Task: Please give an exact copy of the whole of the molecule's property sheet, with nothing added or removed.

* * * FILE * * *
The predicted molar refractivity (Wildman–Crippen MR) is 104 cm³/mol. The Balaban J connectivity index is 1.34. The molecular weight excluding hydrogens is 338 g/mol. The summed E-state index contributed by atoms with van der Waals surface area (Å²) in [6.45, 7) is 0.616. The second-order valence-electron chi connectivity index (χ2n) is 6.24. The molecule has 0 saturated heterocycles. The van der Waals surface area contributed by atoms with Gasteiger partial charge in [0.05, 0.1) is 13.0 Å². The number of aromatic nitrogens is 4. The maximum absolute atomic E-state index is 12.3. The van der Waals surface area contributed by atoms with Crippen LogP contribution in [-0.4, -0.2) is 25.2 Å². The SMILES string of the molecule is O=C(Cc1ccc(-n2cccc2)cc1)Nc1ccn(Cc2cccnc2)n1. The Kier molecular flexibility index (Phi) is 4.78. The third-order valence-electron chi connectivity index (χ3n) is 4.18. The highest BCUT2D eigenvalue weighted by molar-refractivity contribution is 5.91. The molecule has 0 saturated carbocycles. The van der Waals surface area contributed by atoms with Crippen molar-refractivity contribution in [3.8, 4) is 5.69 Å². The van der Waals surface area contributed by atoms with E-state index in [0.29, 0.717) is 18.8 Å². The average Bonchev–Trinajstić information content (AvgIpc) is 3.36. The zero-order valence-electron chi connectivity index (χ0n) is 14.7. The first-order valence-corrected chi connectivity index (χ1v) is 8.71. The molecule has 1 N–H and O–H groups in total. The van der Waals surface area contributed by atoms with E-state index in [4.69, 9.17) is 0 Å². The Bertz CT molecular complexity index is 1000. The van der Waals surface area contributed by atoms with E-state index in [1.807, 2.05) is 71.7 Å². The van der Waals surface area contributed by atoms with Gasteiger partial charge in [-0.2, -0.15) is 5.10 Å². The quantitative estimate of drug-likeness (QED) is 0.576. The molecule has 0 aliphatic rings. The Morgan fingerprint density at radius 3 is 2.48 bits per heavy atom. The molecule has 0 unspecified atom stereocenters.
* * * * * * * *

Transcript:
The predicted molar refractivity (Wildman–Crippen MR) is 104 cm³/mol. The Balaban J connectivity index is 1.34. The molecular weight excluding hydrogens is 338 g/mol. The summed E-state index contributed by atoms with van der Waals surface area (Å²) in [6.45, 7) is 0.616. The second-order valence-electron chi connectivity index (χ2n) is 6.24. The molecule has 0 saturated heterocycles. The van der Waals surface area contributed by atoms with Gasteiger partial charge in [0.05, 0.1) is 13.0 Å². The number of aromatic nitrogens is 4. The maximum absolute atomic E-state index is 12.3. The van der Waals surface area contributed by atoms with Crippen LogP contribution in [-0.4, -0.2) is 25.2 Å². The SMILES string of the molecule is O=C(Cc1ccc(-n2cccc2)cc1)Nc1ccn(Cc2cccnc2)n1. The Kier molecular flexibility index (Phi) is 4.78. The third-order valence-electron chi connectivity index (χ3n) is 4.18. The highest BCUT2D eigenvalue weighted by molar-refractivity contribution is 5.91. The molecule has 0 saturated carbocycles. The van der Waals surface area contributed by atoms with Crippen molar-refractivity contribution in [3.8, 4) is 5.69 Å². The van der Waals surface area contributed by atoms with E-state index in [0.29, 0.717) is 18.8 Å². The average Bonchev–Trinajstić information content (AvgIpc) is 3.36. The zero-order valence-electron chi connectivity index (χ0n) is 14.7. The first-order valence-corrected chi connectivity index (χ1v) is 8.71. The molecule has 1 N–H and O–H groups in total. The van der Waals surface area contributed by atoms with E-state index in [4.69, 9.17) is 0 Å². The Bertz CT molecular complexity index is 1000. The van der Waals surface area contributed by atoms with E-state index in [1.807, 2.05) is 71.7 Å². The van der Waals surface area contributed by atoms with Gasteiger partial charge in [-0.2, -0.15) is 5.10 Å². The quantitative estimate of drug-likeness (QED) is 0.576. The molecule has 0 aliphatic rings. The Morgan fingerprint density at radius 3 is 2.48 bits per heavy atom. The molecule has 0 unspecified atom stereocenters.